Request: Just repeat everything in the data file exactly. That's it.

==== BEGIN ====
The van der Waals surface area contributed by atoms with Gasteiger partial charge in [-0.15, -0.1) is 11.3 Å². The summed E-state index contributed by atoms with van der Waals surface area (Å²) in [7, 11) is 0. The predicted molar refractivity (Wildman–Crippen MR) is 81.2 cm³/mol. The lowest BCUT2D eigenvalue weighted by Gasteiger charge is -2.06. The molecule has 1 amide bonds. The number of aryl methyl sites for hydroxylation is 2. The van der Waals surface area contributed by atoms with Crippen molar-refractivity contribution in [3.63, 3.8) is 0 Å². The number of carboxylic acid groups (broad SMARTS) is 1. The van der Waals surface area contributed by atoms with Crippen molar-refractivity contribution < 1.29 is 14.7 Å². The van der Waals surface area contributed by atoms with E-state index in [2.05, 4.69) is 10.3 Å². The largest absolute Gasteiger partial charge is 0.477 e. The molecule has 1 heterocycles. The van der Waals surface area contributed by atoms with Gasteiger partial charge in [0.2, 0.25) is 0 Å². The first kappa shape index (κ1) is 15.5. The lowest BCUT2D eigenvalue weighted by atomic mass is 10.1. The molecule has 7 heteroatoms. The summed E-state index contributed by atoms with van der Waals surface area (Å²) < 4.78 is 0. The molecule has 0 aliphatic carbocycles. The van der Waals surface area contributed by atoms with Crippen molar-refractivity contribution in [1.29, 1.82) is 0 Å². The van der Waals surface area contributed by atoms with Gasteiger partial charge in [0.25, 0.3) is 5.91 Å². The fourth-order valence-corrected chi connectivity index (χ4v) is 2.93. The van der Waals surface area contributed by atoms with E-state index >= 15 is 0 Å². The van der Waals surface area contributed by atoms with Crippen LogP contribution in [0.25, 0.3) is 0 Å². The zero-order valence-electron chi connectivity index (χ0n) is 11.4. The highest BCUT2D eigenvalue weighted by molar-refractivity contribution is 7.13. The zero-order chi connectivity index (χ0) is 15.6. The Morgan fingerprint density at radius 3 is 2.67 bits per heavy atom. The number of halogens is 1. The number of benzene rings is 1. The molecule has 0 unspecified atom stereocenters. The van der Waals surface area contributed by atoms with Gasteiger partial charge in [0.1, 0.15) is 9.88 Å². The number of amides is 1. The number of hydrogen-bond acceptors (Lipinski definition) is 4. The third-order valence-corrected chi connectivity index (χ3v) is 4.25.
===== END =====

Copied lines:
The van der Waals surface area contributed by atoms with Gasteiger partial charge in [-0.15, -0.1) is 11.3 Å². The summed E-state index contributed by atoms with van der Waals surface area (Å²) in [7, 11) is 0. The predicted molar refractivity (Wildman–Crippen MR) is 81.2 cm³/mol. The lowest BCUT2D eigenvalue weighted by Gasteiger charge is -2.06. The molecule has 1 amide bonds. The number of aryl methyl sites for hydroxylation is 2. The van der Waals surface area contributed by atoms with Crippen molar-refractivity contribution in [3.63, 3.8) is 0 Å². The number of carboxylic acid groups (broad SMARTS) is 1. The van der Waals surface area contributed by atoms with Crippen molar-refractivity contribution < 1.29 is 14.7 Å². The van der Waals surface area contributed by atoms with E-state index in [2.05, 4.69) is 10.3 Å². The largest absolute Gasteiger partial charge is 0.477 e. The molecule has 1 heterocycles. The van der Waals surface area contributed by atoms with Gasteiger partial charge in [0.2, 0.25) is 0 Å². The first kappa shape index (κ1) is 15.5. The lowest BCUT2D eigenvalue weighted by atomic mass is 10.1. The molecule has 7 heteroatoms. The summed E-state index contributed by atoms with van der Waals surface area (Å²) < 4.78 is 0. The molecule has 0 aliphatic carbocycles. The van der Waals surface area contributed by atoms with Crippen molar-refractivity contribution in [1.29, 1.82) is 0 Å². The van der Waals surface area contributed by atoms with Gasteiger partial charge in [0.25, 0.3) is 5.91 Å². The fourth-order valence-corrected chi connectivity index (χ4v) is 2.93. The van der Waals surface area contributed by atoms with E-state index >= 15 is 0 Å². The van der Waals surface area contributed by atoms with Crippen LogP contribution in [0.25, 0.3) is 0 Å². The zero-order valence-electron chi connectivity index (χ0n) is 11.4. The highest BCUT2D eigenvalue weighted by molar-refractivity contribution is 7.13. The zero-order chi connectivity index (χ0) is 15.6. The Morgan fingerprint density at radius 3 is 2.67 bits per heavy atom. The number of halogens is 1. The number of benzene rings is 1. The molecule has 0 unspecified atom stereocenters. The van der Waals surface area contributed by atoms with Gasteiger partial charge in [0.1, 0.15) is 9.88 Å². The number of amides is 1. The number of hydrogen-bond acceptors (Lipinski definition) is 4. The third-order valence-corrected chi connectivity index (χ3v) is 4.25.